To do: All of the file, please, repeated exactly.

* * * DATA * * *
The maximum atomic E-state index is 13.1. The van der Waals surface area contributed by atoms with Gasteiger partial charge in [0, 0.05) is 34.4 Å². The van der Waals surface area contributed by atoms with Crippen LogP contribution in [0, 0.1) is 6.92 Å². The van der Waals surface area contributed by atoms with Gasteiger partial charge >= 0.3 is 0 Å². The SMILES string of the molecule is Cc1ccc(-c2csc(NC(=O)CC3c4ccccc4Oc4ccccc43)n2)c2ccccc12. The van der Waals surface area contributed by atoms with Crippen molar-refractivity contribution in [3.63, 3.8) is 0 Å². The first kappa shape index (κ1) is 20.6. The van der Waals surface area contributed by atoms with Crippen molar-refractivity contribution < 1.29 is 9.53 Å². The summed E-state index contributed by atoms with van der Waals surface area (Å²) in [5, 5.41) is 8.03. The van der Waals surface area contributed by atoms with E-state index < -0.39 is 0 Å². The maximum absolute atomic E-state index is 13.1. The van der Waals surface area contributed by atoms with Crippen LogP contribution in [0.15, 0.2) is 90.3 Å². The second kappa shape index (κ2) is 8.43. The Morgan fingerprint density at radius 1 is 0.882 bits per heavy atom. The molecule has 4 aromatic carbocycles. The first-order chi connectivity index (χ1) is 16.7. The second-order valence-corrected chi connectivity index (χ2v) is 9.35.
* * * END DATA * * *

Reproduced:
The maximum atomic E-state index is 13.1. The van der Waals surface area contributed by atoms with Gasteiger partial charge in [0, 0.05) is 34.4 Å². The van der Waals surface area contributed by atoms with Crippen LogP contribution in [0, 0.1) is 6.92 Å². The van der Waals surface area contributed by atoms with Gasteiger partial charge >= 0.3 is 0 Å². The SMILES string of the molecule is Cc1ccc(-c2csc(NC(=O)CC3c4ccccc4Oc4ccccc43)n2)c2ccccc12. The van der Waals surface area contributed by atoms with Crippen molar-refractivity contribution in [3.63, 3.8) is 0 Å². The first kappa shape index (κ1) is 20.6. The van der Waals surface area contributed by atoms with Crippen molar-refractivity contribution < 1.29 is 9.53 Å². The summed E-state index contributed by atoms with van der Waals surface area (Å²) in [5, 5.41) is 8.03. The van der Waals surface area contributed by atoms with E-state index < -0.39 is 0 Å². The maximum absolute atomic E-state index is 13.1. The van der Waals surface area contributed by atoms with Crippen LogP contribution in [0.15, 0.2) is 90.3 Å². The second kappa shape index (κ2) is 8.43. The Morgan fingerprint density at radius 1 is 0.882 bits per heavy atom. The molecule has 4 aromatic carbocycles. The first-order chi connectivity index (χ1) is 16.7. The second-order valence-corrected chi connectivity index (χ2v) is 9.35.